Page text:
After 42 hours of travel time, including a missed connecting flight that led to 8 hours of ‘joy’ chilling in Delhi airport, I finally made it to Kathmandu at 11pm last night. Exhausted beyond recognition, I was overwhelmed by the taxi drivers that descended upon me when I left the airport and due to my impaired judgement, I feel I might have made a rather poor choice in the car I got into in comparison to the taxis I have now seen driving around. I experienced a taxi ride that I believe I can’t possibly ever forget. It was shared with random people that jumped into the cab last minute in the least road worthy car imaginable with no seat belts and a driver who went through blacked out back streets at high speeds with no roads, only sand that had either sinkholes or bumps of sand that appear better suited to 4WD Quad Bikes. After what felt like an eternity of nearly hitting my head on the roof multiple times, trying to make some sort of sense of the conversation every else in the cab was having, waiting for the taxi driver to stop chatting with men who appeared out of the darkness in a dim alleyway, I made it to the hotel at precisely midnight. At this point I exhaled. I did’t care that my driver then insanely overcharged me, I was just thankful to be out of the vehicle. I quickly got myself into bed – post a stressed exhausted phone call to my mum – and tried to imagine the sounds of blaring horns, motorcycle exhausts and constant hoicking of spit as sweet lullabies – well, maybe not, more like tried to use my beanie as a buffer. This first ride into town was to be my first and only negative experience of Nepal.
Waking this morning, I felt undeniably refreshed and ready to explore. I set off to go through the city center backstreets in the morning to make my way to Durbar Square and I find it impossible to find the correct words to describe the sensory overload that took place on my way there. Initially I attempted to locate Thamel, the tourist gathering spot, but couldn’t quite figure that one out so left it for the afternoon. I am now thankful for how this turned out as my first point of contact was solely with Nepali people as I appeared in most of the streets I wound my way through, twisting and turning down the alleys, most with an offshoot that lead to a beautiful shrine, temple or buddhist stupa, to be the only tourist around and certainly the only solo female. The people were incredibly friendly and in a very genuine way, there was no pressure to purchase their wares, they were simply interested in chatting. I would say the most forthright sales person I met was a beautiful 12 year old girl with great English and a personality that would rival the star power of Hollywood who’s charms I gave in to and let her Henna my hand.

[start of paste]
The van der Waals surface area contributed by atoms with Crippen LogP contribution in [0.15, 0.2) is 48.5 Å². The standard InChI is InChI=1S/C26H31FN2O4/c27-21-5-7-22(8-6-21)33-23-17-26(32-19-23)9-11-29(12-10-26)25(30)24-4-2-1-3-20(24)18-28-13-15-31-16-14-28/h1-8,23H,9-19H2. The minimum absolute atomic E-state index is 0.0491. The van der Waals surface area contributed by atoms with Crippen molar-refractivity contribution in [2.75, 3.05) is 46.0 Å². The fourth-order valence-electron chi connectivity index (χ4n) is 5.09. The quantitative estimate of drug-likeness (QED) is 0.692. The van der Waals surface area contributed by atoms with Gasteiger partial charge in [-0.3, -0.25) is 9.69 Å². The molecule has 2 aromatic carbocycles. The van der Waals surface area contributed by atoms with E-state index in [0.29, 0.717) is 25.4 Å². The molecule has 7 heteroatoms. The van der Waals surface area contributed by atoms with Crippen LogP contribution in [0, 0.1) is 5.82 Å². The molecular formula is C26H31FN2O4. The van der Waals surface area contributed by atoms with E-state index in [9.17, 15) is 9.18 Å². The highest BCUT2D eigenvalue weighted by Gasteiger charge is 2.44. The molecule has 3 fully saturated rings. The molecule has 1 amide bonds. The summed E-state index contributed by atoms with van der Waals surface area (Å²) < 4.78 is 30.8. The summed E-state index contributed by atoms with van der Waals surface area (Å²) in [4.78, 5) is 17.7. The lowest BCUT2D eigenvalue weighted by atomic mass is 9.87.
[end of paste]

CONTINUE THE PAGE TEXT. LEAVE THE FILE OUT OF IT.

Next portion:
Much excitement was happening in the morning as this is the final day of the New Year celebrations in Nepal. Colourful sparkling flags and streamers have been hung all through the streets and everyone has their forehead marked with bright powder. The hustle and bustle in Asan Tole was in overdrive as pedestrians, rickshaw drivers, taxi drivers and cyclists each all appear to have an equal right of way and it is simply a matter of who steps out first that gets the advantage.
During my walk, I feel in the short 3 hours I spent, I’ve never come close to experiencing such a myriad of smells and sights. Some backstreets do smell unbearably bad and I simply tried my best to breathe through my mouth and attempt to distract my mind from it. Within a minute or two, I’d be away and suddenly the entire air would be filled with the aroma of burning incense and this to me, is the heart of Kathmandu. The incense smell lingers on your clothes, your hands, your hair. It is a woody and deep fragrance that I can’t properly discern, but I’ve decided I don’t really need to know, to me, is it simply, Kathmandu, mystical, magic and unique.
Spending my afternoon in the tourist hub of Thamel, once I finally figured out which side street I had missed earlier in the morning, I picked up a few souvenirs and then settled down for lunch at the Roadhouse Cafe, which specializes in pizza. Yep, I travel halfway across the world to Nepal and what do I order? A margherita pizza. But it was a margherita pizza that cost me $4 and was certainly up to standard, extremely delicious.
I am looking forward to the new areas I will head out to explore tomorrow and really can’t wait to get out to the mountains!